I think at the end of it: Charlie Kaufman’s Netflix movie is brilliant. Here is a guide to his work.

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Charlie Kaufman might be the reason I became a movie critic, so of course I was excited to I think of the end of things, his latest film. (It came across Netflix on September 4.)

Whether he’s writing scripts for someone else or directing them himself, Kaufman has distinctive stylistic tics and thematic obsessions. He often plays with the form of the films themselves, consciously turning our expectations of truth and fantasy on their heads, which has taught me, as an aspiring critic, to see a film as more than its plot. . (He also published his first novel this year, a 720 page bumper titled Antkind, about a failed movie critic. I’m still working on the courage to read it, for obvious reasons.) Since his first breakthrough in the 1990s, his style and themes have become so identified with him that it’s possible to call something “Kaufman- esque ”, the way you might say something is“ Kafka-esque ”.

In fact, Kaufman and Kafka are not entirely different. They share a taste for the surreal and sinuous; they’d rather have you weave your way through their stories, than insist on “solving” their plots like riddles. But while Kafka’s point is often social in nature, Kaufman’s is existential. In the world of Charlie Kaufman, in films like Anomalisa and Eternal Sunshine of the Flawless Spirit and Synecdoche, New York, our own narcissism and our desperation to heal our loneliness conspire to form a labyrinth from which we can never truly escape.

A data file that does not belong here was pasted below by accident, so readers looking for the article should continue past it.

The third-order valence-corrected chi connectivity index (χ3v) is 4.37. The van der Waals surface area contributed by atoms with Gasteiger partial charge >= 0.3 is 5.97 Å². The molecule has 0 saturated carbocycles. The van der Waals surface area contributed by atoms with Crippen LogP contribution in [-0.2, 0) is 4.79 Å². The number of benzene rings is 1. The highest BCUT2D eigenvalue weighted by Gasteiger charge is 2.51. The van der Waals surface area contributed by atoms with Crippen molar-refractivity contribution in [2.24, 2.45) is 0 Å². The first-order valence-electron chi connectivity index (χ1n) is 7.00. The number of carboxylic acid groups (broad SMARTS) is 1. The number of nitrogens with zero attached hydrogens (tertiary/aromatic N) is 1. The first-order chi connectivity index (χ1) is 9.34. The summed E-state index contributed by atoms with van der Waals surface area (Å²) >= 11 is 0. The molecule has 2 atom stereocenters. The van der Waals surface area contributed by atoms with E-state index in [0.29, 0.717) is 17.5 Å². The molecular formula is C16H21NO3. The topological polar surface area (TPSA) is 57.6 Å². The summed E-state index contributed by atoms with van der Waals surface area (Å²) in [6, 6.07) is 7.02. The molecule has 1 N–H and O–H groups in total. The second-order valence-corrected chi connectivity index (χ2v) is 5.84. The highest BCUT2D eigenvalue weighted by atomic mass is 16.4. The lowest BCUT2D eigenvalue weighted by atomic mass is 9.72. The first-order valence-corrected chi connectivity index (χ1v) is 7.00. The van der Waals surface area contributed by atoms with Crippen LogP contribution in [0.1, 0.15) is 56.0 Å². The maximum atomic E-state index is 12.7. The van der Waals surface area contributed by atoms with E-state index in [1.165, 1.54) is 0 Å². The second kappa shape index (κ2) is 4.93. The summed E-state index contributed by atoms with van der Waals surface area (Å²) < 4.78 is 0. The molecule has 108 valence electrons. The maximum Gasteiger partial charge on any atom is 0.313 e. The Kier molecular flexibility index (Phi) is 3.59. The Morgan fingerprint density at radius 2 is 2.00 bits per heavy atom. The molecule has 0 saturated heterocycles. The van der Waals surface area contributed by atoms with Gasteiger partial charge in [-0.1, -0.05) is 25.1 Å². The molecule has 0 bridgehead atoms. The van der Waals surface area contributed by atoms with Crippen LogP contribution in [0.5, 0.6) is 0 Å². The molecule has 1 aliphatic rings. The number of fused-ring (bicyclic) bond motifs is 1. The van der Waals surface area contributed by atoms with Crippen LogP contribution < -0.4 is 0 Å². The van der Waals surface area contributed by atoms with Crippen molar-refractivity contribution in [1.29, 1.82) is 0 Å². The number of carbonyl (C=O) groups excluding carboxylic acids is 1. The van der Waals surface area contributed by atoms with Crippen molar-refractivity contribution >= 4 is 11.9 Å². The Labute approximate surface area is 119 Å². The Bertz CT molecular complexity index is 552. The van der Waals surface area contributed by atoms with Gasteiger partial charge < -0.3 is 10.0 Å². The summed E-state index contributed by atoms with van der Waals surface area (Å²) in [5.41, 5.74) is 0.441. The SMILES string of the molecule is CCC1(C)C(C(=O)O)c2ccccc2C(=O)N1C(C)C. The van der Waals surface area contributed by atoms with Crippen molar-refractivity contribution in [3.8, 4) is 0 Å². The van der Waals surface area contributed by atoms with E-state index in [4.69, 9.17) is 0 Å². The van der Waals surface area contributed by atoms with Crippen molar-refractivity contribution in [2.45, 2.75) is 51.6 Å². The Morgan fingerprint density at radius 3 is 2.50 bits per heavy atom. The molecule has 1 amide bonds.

I loved I think of the end of things, which is about as Kaufman-esque a movie you could hope for. It is, unsurprisingly, difficult to describe. Based on Iain Reid’s 2016 novel (but with an undeniable Kaufman twist), it begins with the story of a young woman (Jessie Buckley) who sets out on a road trip with her boyfriend (Jesse Plemons) to visit his parents (Toni Collette and David Thewlis) on their farm. She thinks about ending their relationship – they have only been dating since about seven weeks – but still haven’t worked out the right way to do it.

His name is Jake, but hers keeps changing, especially once they get to the farm and the weird family meal that awaits them. Is she Lucy? Lucy? Louisa? Is she a painter, a physicist or a poet? Where did she grow up? What does her voice really sound like? Why does he feel like time is slipping back and forth?

The couple’s conversations in the car seem learned and varied, but they often cite other texts, and in fact many of the movie’s quotes, speeches and monologues are taken from other sources. You feel that art is insufficient to heal the breaking of our hearts and the chasms between us. And meanwhile, mysterious scenes featuring a sad school janitor (Guy Boyd) are cut from Jake and Lucy / Lucia / Louisa’s journey, overlapping in the sense that something strange is happening.